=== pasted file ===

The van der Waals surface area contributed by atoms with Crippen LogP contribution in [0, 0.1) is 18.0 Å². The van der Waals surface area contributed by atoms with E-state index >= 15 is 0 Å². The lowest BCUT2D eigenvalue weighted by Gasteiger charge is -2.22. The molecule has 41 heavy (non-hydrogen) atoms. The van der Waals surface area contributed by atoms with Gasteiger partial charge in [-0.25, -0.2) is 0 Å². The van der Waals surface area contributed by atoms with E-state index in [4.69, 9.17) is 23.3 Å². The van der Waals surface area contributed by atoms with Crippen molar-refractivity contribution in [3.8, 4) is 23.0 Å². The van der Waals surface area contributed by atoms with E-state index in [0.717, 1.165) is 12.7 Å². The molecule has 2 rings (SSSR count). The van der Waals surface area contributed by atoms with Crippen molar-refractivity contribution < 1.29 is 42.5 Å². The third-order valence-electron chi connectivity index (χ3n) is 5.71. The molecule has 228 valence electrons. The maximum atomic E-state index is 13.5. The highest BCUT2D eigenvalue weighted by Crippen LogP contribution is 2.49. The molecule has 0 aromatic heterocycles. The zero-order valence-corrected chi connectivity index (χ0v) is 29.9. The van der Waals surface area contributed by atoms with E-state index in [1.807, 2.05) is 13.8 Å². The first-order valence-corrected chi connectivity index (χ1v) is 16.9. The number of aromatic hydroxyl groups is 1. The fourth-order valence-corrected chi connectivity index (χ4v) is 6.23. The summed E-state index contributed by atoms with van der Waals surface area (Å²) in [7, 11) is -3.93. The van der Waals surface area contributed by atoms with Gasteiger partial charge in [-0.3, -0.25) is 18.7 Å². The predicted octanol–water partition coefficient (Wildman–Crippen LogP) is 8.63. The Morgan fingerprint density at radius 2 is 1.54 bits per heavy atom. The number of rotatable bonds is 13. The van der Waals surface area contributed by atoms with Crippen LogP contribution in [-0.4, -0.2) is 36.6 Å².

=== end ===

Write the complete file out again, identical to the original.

The van der Waals surface area contributed by atoms with Crippen LogP contribution in [0, 0.1) is 18.0 Å². The van der Waals surface area contributed by atoms with E-state index >= 15 is 0 Å². The lowest BCUT2D eigenvalue weighted by Gasteiger charge is -2.22. The molecule has 41 heavy (non-hydrogen) atoms. The van der Waals surface area contributed by atoms with Gasteiger partial charge in [-0.25, -0.2) is 0 Å². The van der Waals surface area contributed by atoms with E-state index in [4.69, 9.17) is 23.3 Å². The van der Waals surface area contributed by atoms with Crippen molar-refractivity contribution in [3.8, 4) is 23.0 Å². The van der Waals surface area contributed by atoms with E-state index in [0.717, 1.165) is 12.7 Å². The molecule has 2 rings (SSSR count). The van der Waals surface area contributed by atoms with Crippen molar-refractivity contribution < 1.29 is 42.5 Å². The third-order valence-electron chi connectivity index (χ3n) is 5.71. The molecule has 228 valence electrons. The maximum atomic E-state index is 13.5. The highest BCUT2D eigenvalue weighted by Crippen LogP contribution is 2.49. The molecule has 0 aromatic heterocycles. The zero-order valence-corrected chi connectivity index (χ0v) is 29.9. The van der Waals surface area contributed by atoms with E-state index in [1.807, 2.05) is 13.8 Å². The first-order valence-corrected chi connectivity index (χ1v) is 16.9. The number of aromatic hydroxyl groups is 1. The fourth-order valence-corrected chi connectivity index (χ4v) is 6.23. The summed E-state index contributed by atoms with van der Waals surface area (Å²) in [7, 11) is -3.93. The van der Waals surface area contributed by atoms with Gasteiger partial charge in [-0.3, -0.25) is 18.7 Å². The predicted octanol–water partition coefficient (Wildman–Crippen LogP) is 8.63. The Morgan fingerprint density at radius 2 is 1.54 bits per heavy atom. The number of rotatable bonds is 13. The van der Waals surface area contributed by atoms with Crippen LogP contribution in [-0.4, -0.2) is 36.6 Å².